The Writings

Auto-Gratuity and Your Clients

As you may know, I've worked in the food service industry for ten years. Because of this, I always figured I'd pull a lot of examples from this and reference my experiences to further advance my career in photography. In today's post, I'm relating the service industry with how you run a business. It seems far-fetched, I know, but stick with me.

I recently went to TenPenh with some old high school friends of mine on a Sunday to catch up since our last dinner date (and, admittedly, to brag and show off my girlfriend). We arrived a little after seven, thanks to the wonderful and efficient DC metro service, and were sat by the hostess. Two of my friends arrived a couple of minutes later, ad because of our partial party, I understood why the server didn't initially greet us right away. However, once our entire party of six were settled, it still took a while for our server to tend to us, and even took 15 minutes to get us a bottle of wine. Almost an hour after our reservation time, he finally took our orders. He was barely at our table - the busboys checked on us more than he did - and what should have been about a two-hour dinner time was nearly doubled!

It's not to say we didn't enjoy ourselves - the food was fantastic and the company was even better. The problem came when our bill arrived: because we were a party of six, gratuity was automatically tacked on to the check. Therefore, our server, despite hardly giving us the service I'm accustomed to getting at this establishment (hence my recommendation for us to dine there), was still getting a tip equivalent to the notion that he HAD! I'll inevitably return - I'm not the type to hold a grudge, especially when all my previous encounters there have been fabulous. However, it got me thinking: was his poor service the result of knowing he was automatically getting gratuity?

I'd like to not assume the worst, despite my cynical nature, but it couldn't be helped. We observed his attentiveness to other deuces and four-tops in his relatively small/normal-sized section. His engaging and polite conversation with them, as if they were the only people in the restaurant. You know, normal service. How is it that he provided the service that I always received and admired about this place was being exuded onto other guests and not us? We're cool people, I thought!

Think about a place you regularly go to. Why do you go back? Is it the friendly, personal service? Do they treat you more like a friend than a number? One of my favorite places, which I regularly tweet/gush about, is a café called Boccato. Aside from having awesome coffee that kicks Starbucks' butt, the people are extremely friendly and treat you like a friend instead of a $4 latte. Time after time, as I've observed from sitting on my perch at their counter, whether it's a regular or a new guest, they make them feel welcomed in a cool, laid back environment that let's you relax and enjoy. Because of this, I will ALWAYS go back, which is why I'm the mayor on Foursquare ;). All kidding aside, when I take this idea into consideration, I personally make sure I do the same with my clients. I want to be professional, sure, but I'm certain that because I treat my clients like people and show respect while also treating them like a friend, this has helped me get return business. So often I've heard from them how a previous photographer was rude and inconsiderate, and how thankful they are that I'm not like typical, arrogant photographers/artists. This sounds like I'm tooting my own horn, but it's to prove a point: I've essentially taken clients away from other photographers, simply because I approach business and customer service in this manner.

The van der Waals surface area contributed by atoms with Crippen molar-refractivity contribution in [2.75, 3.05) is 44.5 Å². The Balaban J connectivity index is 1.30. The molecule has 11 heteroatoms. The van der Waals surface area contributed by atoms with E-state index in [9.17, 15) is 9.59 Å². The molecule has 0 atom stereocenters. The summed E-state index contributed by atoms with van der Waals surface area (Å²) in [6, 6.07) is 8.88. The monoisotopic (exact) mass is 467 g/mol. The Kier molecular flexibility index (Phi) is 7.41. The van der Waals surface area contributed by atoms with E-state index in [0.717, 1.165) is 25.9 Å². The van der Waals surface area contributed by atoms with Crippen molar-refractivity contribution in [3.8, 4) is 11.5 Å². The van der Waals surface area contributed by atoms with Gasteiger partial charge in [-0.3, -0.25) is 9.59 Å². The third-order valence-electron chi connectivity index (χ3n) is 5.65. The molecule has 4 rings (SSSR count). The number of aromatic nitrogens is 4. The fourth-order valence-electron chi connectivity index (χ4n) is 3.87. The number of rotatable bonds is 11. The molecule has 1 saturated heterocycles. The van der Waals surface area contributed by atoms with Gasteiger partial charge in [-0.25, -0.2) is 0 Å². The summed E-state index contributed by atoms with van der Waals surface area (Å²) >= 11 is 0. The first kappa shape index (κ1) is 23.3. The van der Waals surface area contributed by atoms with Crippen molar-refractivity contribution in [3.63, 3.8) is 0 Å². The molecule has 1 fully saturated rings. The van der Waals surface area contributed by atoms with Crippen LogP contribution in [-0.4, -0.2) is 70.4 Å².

Take a look at your customers and source(s) of income: do you take advantage of what seems to be guaranteed money or return customers? It's nice to know that certain clients and companies will always seek you business and favor yours over the competition. However, do you show your appreciation for their business? Or just put them on the back burner because you assume they're going to come back? I know that I'll be back to TenPenh again - it's going to take more than a single lame experience to stop me from good food - but if this continues, and they don't appreciate my business* and that I bring in friends to share the experience, it's very likely I won't be back again (which is a shame - their Thai food is bangin'!).

Take a look at your customer service and how you take care of those people who always come back to you. Make sure they know you appreciate them and stick your neck out for them every once in a while. You definitely don't have to give away the house (you're a business, after all), but a little TLC never hurt anybody.

Until next time,

- Patrick

* As I was typing this out, I received a tweet from TenPenh, thanking me for my business and showing interest in my concerns. Just by doing that, which didn't cost them anything but a few minutes (let's face it: Twitter is free - if your business isn't Tweeting, you're getting left in the dust!), I felt appreciated and can lay my concerns to rest. Simple, friendly gestures to show you care are all it takes sometimes!